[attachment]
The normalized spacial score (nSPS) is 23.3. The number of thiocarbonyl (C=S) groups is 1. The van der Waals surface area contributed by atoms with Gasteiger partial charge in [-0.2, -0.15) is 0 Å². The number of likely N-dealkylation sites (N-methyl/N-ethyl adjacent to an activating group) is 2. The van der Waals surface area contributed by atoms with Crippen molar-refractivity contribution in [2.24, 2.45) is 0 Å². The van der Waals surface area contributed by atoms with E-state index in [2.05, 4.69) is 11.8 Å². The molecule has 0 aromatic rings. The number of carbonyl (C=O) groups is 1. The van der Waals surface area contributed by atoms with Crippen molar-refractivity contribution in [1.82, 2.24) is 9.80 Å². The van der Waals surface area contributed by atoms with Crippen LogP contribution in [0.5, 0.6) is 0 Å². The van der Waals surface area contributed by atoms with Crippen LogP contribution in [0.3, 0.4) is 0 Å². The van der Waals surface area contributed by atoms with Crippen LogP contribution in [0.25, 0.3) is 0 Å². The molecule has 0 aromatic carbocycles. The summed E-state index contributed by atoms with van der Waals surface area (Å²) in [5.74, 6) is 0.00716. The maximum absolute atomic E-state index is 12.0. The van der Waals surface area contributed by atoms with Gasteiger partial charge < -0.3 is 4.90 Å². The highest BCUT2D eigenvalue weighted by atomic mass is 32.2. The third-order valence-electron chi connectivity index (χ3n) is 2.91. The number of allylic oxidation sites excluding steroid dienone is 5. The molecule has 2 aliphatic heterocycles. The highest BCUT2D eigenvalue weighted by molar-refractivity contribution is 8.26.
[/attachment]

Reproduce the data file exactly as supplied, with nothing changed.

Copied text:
The normalized spacial score (nSPS) is 23.3. The number of thiocarbonyl (C=S) groups is 1. The van der Waals surface area contributed by atoms with Gasteiger partial charge in [-0.2, -0.15) is 0 Å². The number of likely N-dealkylation sites (N-methyl/N-ethyl adjacent to an activating group) is 2. The van der Waals surface area contributed by atoms with Crippen molar-refractivity contribution in [2.24, 2.45) is 0 Å². The van der Waals surface area contributed by atoms with E-state index in [2.05, 4.69) is 11.8 Å². The molecule has 0 aromatic rings. The number of carbonyl (C=O) groups is 1. The van der Waals surface area contributed by atoms with Crippen molar-refractivity contribution in [1.82, 2.24) is 9.80 Å². The van der Waals surface area contributed by atoms with Crippen LogP contribution in [0.5, 0.6) is 0 Å². The van der Waals surface area contributed by atoms with Crippen LogP contribution in [0.3, 0.4) is 0 Å². The van der Waals surface area contributed by atoms with Crippen LogP contribution in [0.25, 0.3) is 0 Å². The molecule has 0 aromatic carbocycles. The summed E-state index contributed by atoms with van der Waals surface area (Å²) in [5.74, 6) is 0.00716. The maximum absolute atomic E-state index is 12.0. The van der Waals surface area contributed by atoms with Gasteiger partial charge < -0.3 is 4.90 Å². The highest BCUT2D eigenvalue weighted by atomic mass is 32.2. The third-order valence-electron chi connectivity index (χ3n) is 2.91. The number of allylic oxidation sites excluding steroid dienone is 5. The molecule has 2 aliphatic heterocycles. The highest BCUT2D eigenvalue weighted by molar-refractivity contribution is 8.26.